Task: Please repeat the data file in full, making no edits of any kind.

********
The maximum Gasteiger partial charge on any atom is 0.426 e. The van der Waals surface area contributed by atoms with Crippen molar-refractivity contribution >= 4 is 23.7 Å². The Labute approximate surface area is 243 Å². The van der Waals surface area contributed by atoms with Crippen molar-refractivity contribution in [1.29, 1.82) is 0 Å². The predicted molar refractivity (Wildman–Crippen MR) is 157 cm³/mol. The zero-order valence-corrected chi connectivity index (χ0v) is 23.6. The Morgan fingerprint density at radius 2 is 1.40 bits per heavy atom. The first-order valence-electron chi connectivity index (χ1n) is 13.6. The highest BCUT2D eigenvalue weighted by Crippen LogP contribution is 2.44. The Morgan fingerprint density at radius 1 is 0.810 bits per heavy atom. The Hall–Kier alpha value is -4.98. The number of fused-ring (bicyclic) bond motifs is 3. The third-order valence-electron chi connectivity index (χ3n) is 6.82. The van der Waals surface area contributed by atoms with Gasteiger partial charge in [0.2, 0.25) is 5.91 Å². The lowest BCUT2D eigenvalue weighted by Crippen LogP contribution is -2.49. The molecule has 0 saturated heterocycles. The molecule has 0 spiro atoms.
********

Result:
The maximum Gasteiger partial charge on any atom is 0.426 e. The van der Waals surface area contributed by atoms with Crippen molar-refractivity contribution >= 4 is 23.7 Å². The Labute approximate surface area is 243 Å². The van der Waals surface area contributed by atoms with Crippen molar-refractivity contribution in [1.29, 1.82) is 0 Å². The predicted molar refractivity (Wildman–Crippen MR) is 157 cm³/mol. The zero-order valence-corrected chi connectivity index (χ0v) is 23.6. The Morgan fingerprint density at radius 2 is 1.40 bits per heavy atom. The first-order valence-electron chi connectivity index (χ1n) is 13.6. The highest BCUT2D eigenvalue weighted by Crippen LogP contribution is 2.44. The Morgan fingerprint density at radius 1 is 0.810 bits per heavy atom. The Hall–Kier alpha value is -4.98. The number of fused-ring (bicyclic) bond motifs is 3. The third-order valence-electron chi connectivity index (χ3n) is 6.82. The van der Waals surface area contributed by atoms with Gasteiger partial charge in [0.2, 0.25) is 5.91 Å². The lowest BCUT2D eigenvalue weighted by Crippen LogP contribution is -2.49. The molecule has 0 saturated heterocycles. The molecule has 0 spiro atoms.